But what of his life? Did he accomplish any useful thing? Was he, in his day, of any dignity as a man, and of any value to his fellow-men? I doubt it. Bryan, at his best, was simply a magnificent job-seeker. The issues that he bawled about usually meant nothing to him. He was ready to abandon them whenever he could make votes by doing so, and to take up new ones at a moment’s notice. For years he evaded Prohibition as dangerous; then he embraced it as profitable. At the Democratic National Convention last year he was on both sides, and distrusted by both. In his last great battle there was only a baleful and ridiculous malignancy. If he was pathetic, he was also disgusting.
Bryan was a vulgar and common man, a cad undiluted. He was ignorant, bigoted, self-seeking, blatant and dishonest. His career brought him into contact with the first men of his time; he preferred the company of rustic ignoramuses. It was hard to believe, watching him at Dayton, that he had traveled, that he had been received in civilized societies, that he had been a high officer of state. He seemed only a poor clod like those around him, deluded by a childish theology, full of an almost pathological hatred of all learning, all human dignity, all beauty, all fine and noble things. He was a peasant come home to the dung-pile. Imagine a gentleman, and you have imagined everything that he was not.
The job before democracy is to get rid of such canaille. If it fails, they will devour it.“
Of course this dynamic continues in the United States, carefully read this nugget:
“A British film about Charles Darwin has failed to find a US distributor because his theory of evolution is too controversial for American audiences, according to its producer.
US distributors have resolutely passed on a film which will prove hugely divisive in a country where, according to a Gallup poll conducted in February, only 39 per cent of Americans believe in the theory of evolution.”
Understanding of these issues clearly is based upon education, science education and earth science education. How bad can this be in the United States? Very bad.
“The Third International Mathematics and Science Study (TIMSS) is, according to the US Department of Education, “the largest, most comprehensive, and most rigorous internationa l comparison of education ever undertaken.” In the 1995 school year, TIMSS tested 500,000 students from 41 nations at five different grade levels on math and science topics. The study included tests, questionnaires, curriculum analyses, videotaped classro om observations, and policy issue case studies. Representative random samples of students and teachers were used to collect data for the study. Coordination of the study was funded by the National Center for Education Statistics (NCES), the National Science Foundation (NSF) and the Canadian government. Each participating country was required to follow data collection guidelines and pay the costs of gathering the data.
U.S. twelfth graders finished near the bottom of the twenty four nations who participated in the test. The results of the study, released February 24, 1998, showed that U.S. students outperformed only three countries — Lithuania, Cyprus and South Africa. The Netherlands and Sweden had the highest scores.“
These people, individual for individual, are shadows of those who marched against Civil Rights (in the 1950s and 1960s) or for the KKK (in the 1920s). One can only pity them and their small, selfish, and backward vision of what America is, or can be.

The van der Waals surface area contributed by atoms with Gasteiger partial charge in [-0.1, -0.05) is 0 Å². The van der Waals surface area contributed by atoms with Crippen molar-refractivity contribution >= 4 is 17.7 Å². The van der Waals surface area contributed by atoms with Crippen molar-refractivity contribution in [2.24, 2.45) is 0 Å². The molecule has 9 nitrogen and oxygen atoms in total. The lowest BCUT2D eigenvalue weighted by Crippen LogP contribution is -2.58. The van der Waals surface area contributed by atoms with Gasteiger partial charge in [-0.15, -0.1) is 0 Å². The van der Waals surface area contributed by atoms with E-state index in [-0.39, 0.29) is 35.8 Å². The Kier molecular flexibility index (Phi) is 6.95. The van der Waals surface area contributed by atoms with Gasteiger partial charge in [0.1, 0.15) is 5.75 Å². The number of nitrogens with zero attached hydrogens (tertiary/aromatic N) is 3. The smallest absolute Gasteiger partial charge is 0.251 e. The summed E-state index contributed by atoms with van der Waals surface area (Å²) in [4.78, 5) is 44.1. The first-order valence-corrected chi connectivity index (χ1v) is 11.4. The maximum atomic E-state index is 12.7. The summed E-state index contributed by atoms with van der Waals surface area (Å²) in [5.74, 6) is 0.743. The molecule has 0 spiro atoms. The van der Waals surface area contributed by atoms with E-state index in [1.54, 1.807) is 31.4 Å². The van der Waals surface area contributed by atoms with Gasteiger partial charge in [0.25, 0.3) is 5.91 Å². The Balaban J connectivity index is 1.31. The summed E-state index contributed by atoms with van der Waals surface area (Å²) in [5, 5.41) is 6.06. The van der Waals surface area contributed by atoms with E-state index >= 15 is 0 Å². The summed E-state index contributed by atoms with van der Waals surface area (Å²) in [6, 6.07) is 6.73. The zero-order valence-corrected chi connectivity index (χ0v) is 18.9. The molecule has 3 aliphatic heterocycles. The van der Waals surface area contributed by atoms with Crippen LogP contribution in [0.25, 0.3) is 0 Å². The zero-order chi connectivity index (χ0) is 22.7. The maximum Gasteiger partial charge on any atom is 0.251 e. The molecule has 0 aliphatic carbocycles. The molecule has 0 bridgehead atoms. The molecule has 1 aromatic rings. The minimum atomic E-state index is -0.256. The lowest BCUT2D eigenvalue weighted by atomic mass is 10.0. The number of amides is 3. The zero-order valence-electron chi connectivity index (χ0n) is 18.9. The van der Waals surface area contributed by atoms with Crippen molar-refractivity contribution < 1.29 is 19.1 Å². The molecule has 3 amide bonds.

Charles Dickens understood the cruelty of these people, his insights are important today.
“Forgive me if I am not justified in what I ask,’ said
Scrooge, looking intently at the Spirit’s robe,’ but I see
something strange, and not belonging to yourself, protruding
from your skirts. Is it a foot or a claw.’
‘It might be a claw, for the flesh there is upon it,’ was
the Spirit’s sorrowful reply. ‘Look here.’
From the foldings of its robe, it brought two children;
wretched, abject, frightful, hideous, miserable. They knelt
down at its feet, and clung upon the outside of its garment.
‘Oh, Man. look here. Look, look, down here.’ exclaimed the Ghost.
They were a boy and a girl. Yellow, meagre, ragged, scowling,
wolfish; but prostrate, too, in their humility. Where
graceful youth should have filled their features out, and
touched them with its freshest tints, a stale and shrivelled
hand, like that of age, had pinched, and twisted them, and
pulled them into shreds. Where angels might have sat
enthroned, devils lurked, and glared out menacing. No
change, no degradation, no perversion of humanity, in any
grade, through all the mysteries of wonderful creation, has
monsters half so horrible and dread.
Scrooge started back, appalled. Having them shown to him
in this way, he tried to say they were fine children, but
the words choked themselves, rather than be parties to a lie
of such enormous magnitude.
‘Spirit. are they yours.’ Scrooge could say no more.
‘They are Man’s,’ said the Spirit, looking down upon
them. ‘And they cling to me, appealing from their fathers.
This boy is Ignorance. This girl is Want. Beware them both,
and all of their degree, but most of all beware this boy,
for on his brow I see that written which is Doom, unless the
writing be erased. Deny it.’ cried the Spirit, stretching out
its hand towards the city. ‘Slander those who tell it ye.
Admit it for your factious purposes, and make it worse.
And abide the end.’
‘Have they no refuge or resource.’ cried Scrooge.
‘Are there no prisons.’ said the Spirit, turning on him
for the last time with his own words. ‘Are there no workhouses.'”
– A Christmas Carol, Charles Dickens
Ignorance is our most dangerous enemy. Fools think that they can fashion ignorance into political or monetary power, but in the end they are destroyed and forgotten.